Therefore, the question is not whether the Mugabe/Mnangagwa/Chiwenga regime is fast crumbling before us; that is as obvious and palpable as the political, economic and social malaise that characterises Zimbabwean society today.
The National ‘Citizens Convention is both a response to the crisis, and an undertaking towards designing and implementing an alternative dispensation out of the rubble and ashes of these lost decades.
FROM SECUROCRACY TO DEMOCRACY: THE REFORM AGENDA
The proposals towards this end remain as relevant as they were in 2016, not to mention that they remain outstanding to this day. These are given in detail in the the larger paper (The Rise and Fall of the Securocrat State), especially with respect to the following:
- Political Reforms: Which include – the full implementation of the (new) Constitution of Zimbabwe, and, if possible and desirable, the amendment of such provisions as were left either tentative, because of lack of consensus between the political parties to the constitution making exercises, or, as in the case of the vote for Zimbabweans in the diaspora, sacrificed on the altar of political expediency.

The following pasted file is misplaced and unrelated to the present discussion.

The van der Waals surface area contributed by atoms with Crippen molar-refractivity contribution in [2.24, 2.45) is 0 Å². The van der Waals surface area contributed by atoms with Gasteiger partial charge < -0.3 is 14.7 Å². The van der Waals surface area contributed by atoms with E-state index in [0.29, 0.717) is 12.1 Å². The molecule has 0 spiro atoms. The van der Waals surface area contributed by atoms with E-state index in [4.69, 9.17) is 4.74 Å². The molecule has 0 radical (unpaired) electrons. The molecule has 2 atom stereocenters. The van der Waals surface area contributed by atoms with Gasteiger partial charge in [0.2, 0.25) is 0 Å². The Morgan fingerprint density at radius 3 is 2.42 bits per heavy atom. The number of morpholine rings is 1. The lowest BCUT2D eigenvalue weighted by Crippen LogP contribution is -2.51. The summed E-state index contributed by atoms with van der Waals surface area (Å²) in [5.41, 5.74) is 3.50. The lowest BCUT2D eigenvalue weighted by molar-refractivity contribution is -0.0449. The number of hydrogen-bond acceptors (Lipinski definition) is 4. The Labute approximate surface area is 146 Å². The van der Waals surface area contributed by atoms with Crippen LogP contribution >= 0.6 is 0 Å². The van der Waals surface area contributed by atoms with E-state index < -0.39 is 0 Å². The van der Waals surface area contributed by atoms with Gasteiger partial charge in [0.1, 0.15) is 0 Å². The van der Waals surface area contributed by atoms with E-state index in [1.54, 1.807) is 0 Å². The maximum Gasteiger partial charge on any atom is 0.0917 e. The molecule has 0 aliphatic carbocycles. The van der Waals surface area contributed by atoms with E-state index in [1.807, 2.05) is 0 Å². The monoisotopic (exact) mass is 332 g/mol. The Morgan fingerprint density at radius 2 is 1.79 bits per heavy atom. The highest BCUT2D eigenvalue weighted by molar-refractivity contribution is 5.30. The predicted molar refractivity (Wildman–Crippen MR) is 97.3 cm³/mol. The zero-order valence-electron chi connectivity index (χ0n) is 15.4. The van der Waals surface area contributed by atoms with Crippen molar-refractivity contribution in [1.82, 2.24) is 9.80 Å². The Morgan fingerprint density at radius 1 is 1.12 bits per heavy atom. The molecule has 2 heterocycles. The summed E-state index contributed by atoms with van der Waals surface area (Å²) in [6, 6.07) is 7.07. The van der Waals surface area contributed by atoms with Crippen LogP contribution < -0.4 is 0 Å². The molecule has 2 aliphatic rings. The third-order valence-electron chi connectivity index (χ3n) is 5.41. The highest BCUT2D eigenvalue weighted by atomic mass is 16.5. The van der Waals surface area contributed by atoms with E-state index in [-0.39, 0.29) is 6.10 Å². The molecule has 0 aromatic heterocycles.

- Reform of all Institutions: to ensure the requisite separation of party and sate (in addition to the necessity of separation of powers) so as to render them truly nonpartisan, in adherence with the Constitution.
- Reform of the electoral process: to include, inter alia, ensuring that the Zimbabwean electoral Commission (ZEC) is completely independent of both political influence and military-security complex.
- National Consensus on Critical national policies: as broadly specified in the Constitution in Chapter Two (National Objectives) and in Chapter Four (Declaration of Rights) and thereby ensuring that the broad policy framework represents the wishes and aspirations of the citizens of Zimbabwe.
Since the publication of the securocrat state analysis, the issue of the National Transitional Authority (NTA) has been in the forefront, not least because of the political impasse in the aftermath of the disputed election in 2018. But, do Zimbabweans have to endure any more suffering – including the kind of bloodshed on 1st August 2018 and in January 2019 – before the imperative of a political solution is realised, as both a necessity in its own right and as the prerequisite for economic recovery?
TOWARDS THE NATIONAL TRANSITIONAL AUTHORITY (NTA)
There is the precedent of Sudan where a Transitional Authority has just been established, and ours could begin with the following steps:
- A National Dialogue – such as this National Citizens Convention; and that already initiated by the Zimbabwe Council of Churches, and to involve an interface between Emmerson Mnangagwa and Nelson Chamisa, together with their respective lieutenants.